Yesterday the UN Special Rapporteur on extreme poverty and human rights shared his final report on poverty in the UK with the UK Government. While it paints a very bleak picture of poverty in the UK – something it says is ‘obvious to anyone who opens their eyes’ – the silver lining is that ‘many of the problems could readily be solved if the Government were to listen to people experiencing poverty, the voluntary sector and local authorities.’
“It’s a fundamental principle in a democracy that governmental bodies must have reasons for their decisions… that they should be able to explain what those reasons are… [and any] decision should be open to review or appeal.” So begins our latest report, Computer says ‘No!’
As our Early Warning System has found increasingly in recent months, people are facing problems with how decisions are being made about their benefits. It’s vital that people have the right of appeal, and that decision-making is clear and fair, and we know this is not always the case. We launched our judicial review project 4 months ago to support advisers when their clients face these problems, and we have already seen some great successes.
Since 2010, the government has ignored rising child poverty while repeating the mantra that work is the best route out of poverty. Work is indeed a factor in escaping poverty, but it needs to be secure work, with a decent wage, decent hours and prospects. In-work poverty is on the rise with 70 per cent of children growing up in poverty having a parent who works. Together with colleagues at the Union of Shop, Distributive and Allied Workers (Usdaw), we set out to discover how the introduction of universal credit has affected Usdaw members.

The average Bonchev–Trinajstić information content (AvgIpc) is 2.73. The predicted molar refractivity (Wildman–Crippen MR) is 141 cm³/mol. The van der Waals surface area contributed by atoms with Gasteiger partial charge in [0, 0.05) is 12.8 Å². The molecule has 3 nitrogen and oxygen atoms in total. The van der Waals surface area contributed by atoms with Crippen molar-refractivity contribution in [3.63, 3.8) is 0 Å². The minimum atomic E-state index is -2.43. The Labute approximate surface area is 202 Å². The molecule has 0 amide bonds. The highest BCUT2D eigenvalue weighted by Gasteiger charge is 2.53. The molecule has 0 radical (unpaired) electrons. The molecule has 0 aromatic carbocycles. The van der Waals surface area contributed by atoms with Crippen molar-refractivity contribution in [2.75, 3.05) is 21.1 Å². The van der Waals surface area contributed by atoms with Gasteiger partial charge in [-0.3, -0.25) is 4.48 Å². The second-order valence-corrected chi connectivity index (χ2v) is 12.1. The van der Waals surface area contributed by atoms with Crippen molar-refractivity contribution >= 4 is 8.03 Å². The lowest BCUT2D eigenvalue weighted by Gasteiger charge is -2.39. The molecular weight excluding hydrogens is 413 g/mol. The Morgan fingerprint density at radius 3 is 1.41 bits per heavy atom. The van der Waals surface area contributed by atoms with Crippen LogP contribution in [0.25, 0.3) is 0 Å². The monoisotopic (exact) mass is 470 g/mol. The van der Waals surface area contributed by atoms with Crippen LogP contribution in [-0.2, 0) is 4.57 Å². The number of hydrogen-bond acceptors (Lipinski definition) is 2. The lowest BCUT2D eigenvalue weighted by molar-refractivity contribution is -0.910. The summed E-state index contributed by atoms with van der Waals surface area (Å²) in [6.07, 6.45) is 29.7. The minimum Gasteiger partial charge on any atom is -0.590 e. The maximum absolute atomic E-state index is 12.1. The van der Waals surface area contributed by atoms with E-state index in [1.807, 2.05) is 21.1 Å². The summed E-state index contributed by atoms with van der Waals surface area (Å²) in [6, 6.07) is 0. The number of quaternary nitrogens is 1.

Child poverty in the UK
Child poverty in the UK is rising. The Institute for Fiscal Studies projects that child poverty will rise from the current level of 4.1 million to 5.2 million by 2021/22. This is largely due to cuts in the social security system that many children and families rely on. At the same time, other public services have seen significant cutbacks, which can leave families struggling on low incomes with little support.
In a week when CPAG has published the brilliant new book Living hand to mouth – children and food in low income families by Rebecca O’Connell, Abigail Knight and Julia Brannen, it might seem strange to suggest that food is not the solution to hunger.
Every March the government releases raw data on poverty – called Households Below Average Income. Presented without government spin, we can look at the numerous tables and work out what these numbers – which look so benign on a spreadsheet – mean for actual children. Children growing up worried about money, missing out on things other kids take for granted, and taking the effects of poverty with them into adulthood. What can we learn from the stats this year?
The benefits freeze has left families out in the cold – but just £20 per month for families would help restore children’s benefits and keep 100,000 out of poverty.